← Back to Reviews


My second Argento review and this one was always going to happen sooner or later, I mean the main character is in my avatar!

However, Suspiria is undoubtedly the reason as to why I fell in love with Argento's (early) films, for me, it is the perfect horror film, and I doubt any other horror film will surpass my adoration that I'll probably always maintain for this film. As a bit of a warning, expect pictures and videos aplenty, for this is a film that can only be rationalised once you see it in one way or another.

The plot follows an American ballet dancer, Suzy Banyon (Jessica Harper), who travels to Freiburg, Germany, in order to attend a prestigious dance academy that is run by Madame Blanche (Joan Bennett) and the chief instructor, Miss Tanner (Alida Valli). However, upon arriving, Suzy begins to notice that several members of the academy keep vanishing without a trace, and she begins to suspect that her school is run by a coven of witches...

Vampires, werewolves and zombies have been done to death within this genre, and it's hard to distinguish between many films belonging to each of these categories. However, this film is probably the first (if not only) film to successfully tackle a plot revolving around witches without descending into something boring, tacky, or camp. So in this aspect, the film is extremely original, for a minimal amount of films prior to the late seventies had extensively explored witches in an immensely dark fashion, and as a result, it allows Argento to deliver and explore one the most prominent and apparent themes within his films...

Feminism. Literally every character of any significance here is female (with one exception), and they retain every fraction of power here, and they thoroughly exercise it, brutally executing people who were only a slight annoyance to them and their disguised existence. However, the protagonists, namely Suzy Banyon, is also a delicately crafted and empowered figure whose capabilities are realistic. A major complaint people have with this film is that the ending is brief and a bit anti-climatic. However, had there been a massive show down between a teenage, American girl and a coven of witches who dedicate all of their time into killing women just like herself, then it would have been idiotic to say the least to have Suzy emerge victorious, so even within Argento's fantastical and bizarre world, he always remains very aware and perceptive in regards to the intelligence and expectations of his viewers.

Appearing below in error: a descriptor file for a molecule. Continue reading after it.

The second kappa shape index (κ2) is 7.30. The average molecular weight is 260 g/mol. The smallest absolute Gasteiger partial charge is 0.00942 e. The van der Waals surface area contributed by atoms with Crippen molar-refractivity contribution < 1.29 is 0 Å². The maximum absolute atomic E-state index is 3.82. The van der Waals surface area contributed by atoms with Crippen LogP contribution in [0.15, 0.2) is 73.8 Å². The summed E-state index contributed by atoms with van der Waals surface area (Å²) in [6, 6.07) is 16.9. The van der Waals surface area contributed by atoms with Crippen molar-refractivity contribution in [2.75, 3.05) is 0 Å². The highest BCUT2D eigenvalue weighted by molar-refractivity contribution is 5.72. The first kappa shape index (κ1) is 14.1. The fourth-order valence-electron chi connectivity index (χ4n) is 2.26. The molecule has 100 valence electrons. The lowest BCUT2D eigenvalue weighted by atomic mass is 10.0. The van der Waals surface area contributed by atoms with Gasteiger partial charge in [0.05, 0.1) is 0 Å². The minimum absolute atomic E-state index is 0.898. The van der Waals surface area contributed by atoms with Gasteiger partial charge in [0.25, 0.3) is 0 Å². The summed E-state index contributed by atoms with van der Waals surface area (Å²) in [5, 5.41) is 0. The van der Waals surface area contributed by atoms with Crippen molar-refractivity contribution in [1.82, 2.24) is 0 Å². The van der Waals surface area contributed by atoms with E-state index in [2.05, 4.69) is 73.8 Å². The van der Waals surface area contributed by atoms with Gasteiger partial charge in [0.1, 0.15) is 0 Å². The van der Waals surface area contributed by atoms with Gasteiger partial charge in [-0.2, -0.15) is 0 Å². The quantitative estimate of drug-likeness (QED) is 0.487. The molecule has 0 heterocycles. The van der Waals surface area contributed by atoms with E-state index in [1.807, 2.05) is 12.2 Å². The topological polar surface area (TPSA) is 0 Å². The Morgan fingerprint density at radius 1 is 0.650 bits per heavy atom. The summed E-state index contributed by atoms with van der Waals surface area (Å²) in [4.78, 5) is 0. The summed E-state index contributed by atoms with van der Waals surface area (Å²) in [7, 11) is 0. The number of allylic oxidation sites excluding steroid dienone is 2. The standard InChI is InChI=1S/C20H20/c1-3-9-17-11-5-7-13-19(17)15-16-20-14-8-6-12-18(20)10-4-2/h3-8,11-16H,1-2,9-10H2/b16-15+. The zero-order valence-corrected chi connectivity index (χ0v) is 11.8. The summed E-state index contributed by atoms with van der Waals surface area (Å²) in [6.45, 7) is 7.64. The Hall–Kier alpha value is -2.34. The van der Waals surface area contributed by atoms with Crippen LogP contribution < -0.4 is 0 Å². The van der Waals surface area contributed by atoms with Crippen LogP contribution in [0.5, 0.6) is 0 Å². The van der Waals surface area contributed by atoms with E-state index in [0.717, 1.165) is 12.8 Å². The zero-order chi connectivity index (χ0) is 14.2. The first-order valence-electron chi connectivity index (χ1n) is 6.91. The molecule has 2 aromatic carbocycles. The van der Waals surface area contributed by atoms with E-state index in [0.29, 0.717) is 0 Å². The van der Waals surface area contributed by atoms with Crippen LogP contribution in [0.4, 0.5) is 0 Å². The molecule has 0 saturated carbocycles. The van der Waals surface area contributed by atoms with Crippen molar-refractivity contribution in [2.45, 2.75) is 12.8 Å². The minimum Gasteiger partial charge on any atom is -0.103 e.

As per usual, Argento's direction is nothing short of superb and masterful. The rich palette of colours on offer ensure that every scene always remains beautifully entrancing, enchanting, and captivating. And once again, Argento's philosophy of using a moving camera continues to prove that an animated and active camera is always better than a catatonic and static one, with point of view shots from the killers perspectives quite frequently sending shivers down my spine due to the tense and creepy atmosphere that is maintained throughout, due to a multitude of varying factors. He also uses the soundtrack to magnificent effect, and I don't think a more appropriate and fitting score has been constructed for any other horror film, possibly every other film as well. The English dub is terrific too, with Jessica Harper, Joan Bennett and Alida Valli all providing their voices for this version, and when you look at how awful some of his other English dubs are, I was quite appreciative when this one turned out okay!